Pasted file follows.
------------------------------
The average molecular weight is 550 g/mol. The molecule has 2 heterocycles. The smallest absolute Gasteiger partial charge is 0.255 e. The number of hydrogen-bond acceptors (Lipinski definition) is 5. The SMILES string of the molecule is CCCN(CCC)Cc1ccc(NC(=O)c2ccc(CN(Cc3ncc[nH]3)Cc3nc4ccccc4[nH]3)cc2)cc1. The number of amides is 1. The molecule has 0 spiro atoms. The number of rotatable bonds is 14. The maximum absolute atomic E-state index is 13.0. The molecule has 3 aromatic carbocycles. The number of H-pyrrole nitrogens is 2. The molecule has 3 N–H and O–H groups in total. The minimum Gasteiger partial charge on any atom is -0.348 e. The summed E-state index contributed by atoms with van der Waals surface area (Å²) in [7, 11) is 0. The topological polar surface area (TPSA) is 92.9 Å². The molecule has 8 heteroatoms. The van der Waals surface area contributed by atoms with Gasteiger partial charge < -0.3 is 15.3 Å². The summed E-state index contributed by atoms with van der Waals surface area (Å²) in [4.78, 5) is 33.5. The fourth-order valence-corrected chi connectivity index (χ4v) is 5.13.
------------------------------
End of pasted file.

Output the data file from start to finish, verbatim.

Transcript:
The average molecular weight is 550 g/mol. The molecule has 2 heterocycles. The smallest absolute Gasteiger partial charge is 0.255 e. The number of hydrogen-bond acceptors (Lipinski definition) is 5. The SMILES string of the molecule is CCCN(CCC)Cc1ccc(NC(=O)c2ccc(CN(Cc3ncc[nH]3)Cc3nc4ccccc4[nH]3)cc2)cc1. The number of amides is 1. The molecule has 0 spiro atoms. The number of rotatable bonds is 14. The maximum absolute atomic E-state index is 13.0. The molecule has 3 aromatic carbocycles. The number of H-pyrrole nitrogens is 2. The molecule has 3 N–H and O–H groups in total. The minimum Gasteiger partial charge on any atom is -0.348 e. The summed E-state index contributed by atoms with van der Waals surface area (Å²) in [7, 11) is 0. The topological polar surface area (TPSA) is 92.9 Å². The molecule has 8 heteroatoms. The van der Waals surface area contributed by atoms with Gasteiger partial charge < -0.3 is 15.3 Å². The summed E-state index contributed by atoms with van der Waals surface area (Å²) in [4.78, 5) is 33.5. The fourth-order valence-corrected chi connectivity index (χ4v) is 5.13.